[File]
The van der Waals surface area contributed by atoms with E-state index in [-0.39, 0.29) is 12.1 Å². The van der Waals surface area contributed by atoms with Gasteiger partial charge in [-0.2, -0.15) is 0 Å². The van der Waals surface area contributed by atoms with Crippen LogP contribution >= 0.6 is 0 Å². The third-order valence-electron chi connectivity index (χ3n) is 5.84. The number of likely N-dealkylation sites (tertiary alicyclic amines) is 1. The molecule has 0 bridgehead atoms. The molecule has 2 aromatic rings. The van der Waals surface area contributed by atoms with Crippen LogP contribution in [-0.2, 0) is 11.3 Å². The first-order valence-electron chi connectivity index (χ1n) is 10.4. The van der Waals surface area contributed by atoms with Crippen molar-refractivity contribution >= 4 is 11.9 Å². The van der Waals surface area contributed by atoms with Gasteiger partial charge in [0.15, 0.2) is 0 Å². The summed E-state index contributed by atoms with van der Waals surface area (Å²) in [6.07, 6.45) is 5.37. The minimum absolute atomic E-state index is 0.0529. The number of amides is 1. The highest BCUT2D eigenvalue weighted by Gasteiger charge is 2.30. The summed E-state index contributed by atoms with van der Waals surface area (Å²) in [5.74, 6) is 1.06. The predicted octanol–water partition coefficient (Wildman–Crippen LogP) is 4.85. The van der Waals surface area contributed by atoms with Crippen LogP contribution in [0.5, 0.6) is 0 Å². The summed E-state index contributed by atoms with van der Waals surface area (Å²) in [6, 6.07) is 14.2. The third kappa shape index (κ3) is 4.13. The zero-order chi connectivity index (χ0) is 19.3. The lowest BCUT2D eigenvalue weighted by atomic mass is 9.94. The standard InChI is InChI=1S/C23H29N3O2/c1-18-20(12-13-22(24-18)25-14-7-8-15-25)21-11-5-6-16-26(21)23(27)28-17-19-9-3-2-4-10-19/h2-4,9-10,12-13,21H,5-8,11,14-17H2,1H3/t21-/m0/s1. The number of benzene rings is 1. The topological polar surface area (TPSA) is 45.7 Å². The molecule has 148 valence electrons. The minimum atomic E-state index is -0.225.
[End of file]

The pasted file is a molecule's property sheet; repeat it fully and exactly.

The van der Waals surface area contributed by atoms with E-state index in [-0.39, 0.29) is 12.1 Å². The van der Waals surface area contributed by atoms with Gasteiger partial charge in [-0.2, -0.15) is 0 Å². The van der Waals surface area contributed by atoms with Crippen LogP contribution >= 0.6 is 0 Å². The third-order valence-electron chi connectivity index (χ3n) is 5.84. The number of likely N-dealkylation sites (tertiary alicyclic amines) is 1. The molecule has 0 bridgehead atoms. The molecule has 2 aromatic rings. The van der Waals surface area contributed by atoms with Crippen LogP contribution in [-0.2, 0) is 11.3 Å². The first-order valence-electron chi connectivity index (χ1n) is 10.4. The van der Waals surface area contributed by atoms with Crippen molar-refractivity contribution >= 4 is 11.9 Å². The van der Waals surface area contributed by atoms with Gasteiger partial charge in [0.15, 0.2) is 0 Å². The summed E-state index contributed by atoms with van der Waals surface area (Å²) in [6.07, 6.45) is 5.37. The minimum absolute atomic E-state index is 0.0529. The number of amides is 1. The highest BCUT2D eigenvalue weighted by Gasteiger charge is 2.30. The summed E-state index contributed by atoms with van der Waals surface area (Å²) in [5.74, 6) is 1.06. The predicted octanol–water partition coefficient (Wildman–Crippen LogP) is 4.85. The van der Waals surface area contributed by atoms with Crippen LogP contribution in [0.5, 0.6) is 0 Å². The summed E-state index contributed by atoms with van der Waals surface area (Å²) in [6, 6.07) is 14.2. The third kappa shape index (κ3) is 4.13. The zero-order chi connectivity index (χ0) is 19.3. The lowest BCUT2D eigenvalue weighted by atomic mass is 9.94. The standard InChI is InChI=1S/C23H29N3O2/c1-18-20(12-13-22(24-18)25-14-7-8-15-25)21-11-5-6-16-26(21)23(27)28-17-19-9-3-2-4-10-19/h2-4,9-10,12-13,21H,5-8,11,14-17H2,1H3/t21-/m0/s1. The number of benzene rings is 1. The topological polar surface area (TPSA) is 45.7 Å². The molecule has 148 valence electrons. The minimum atomic E-state index is -0.225.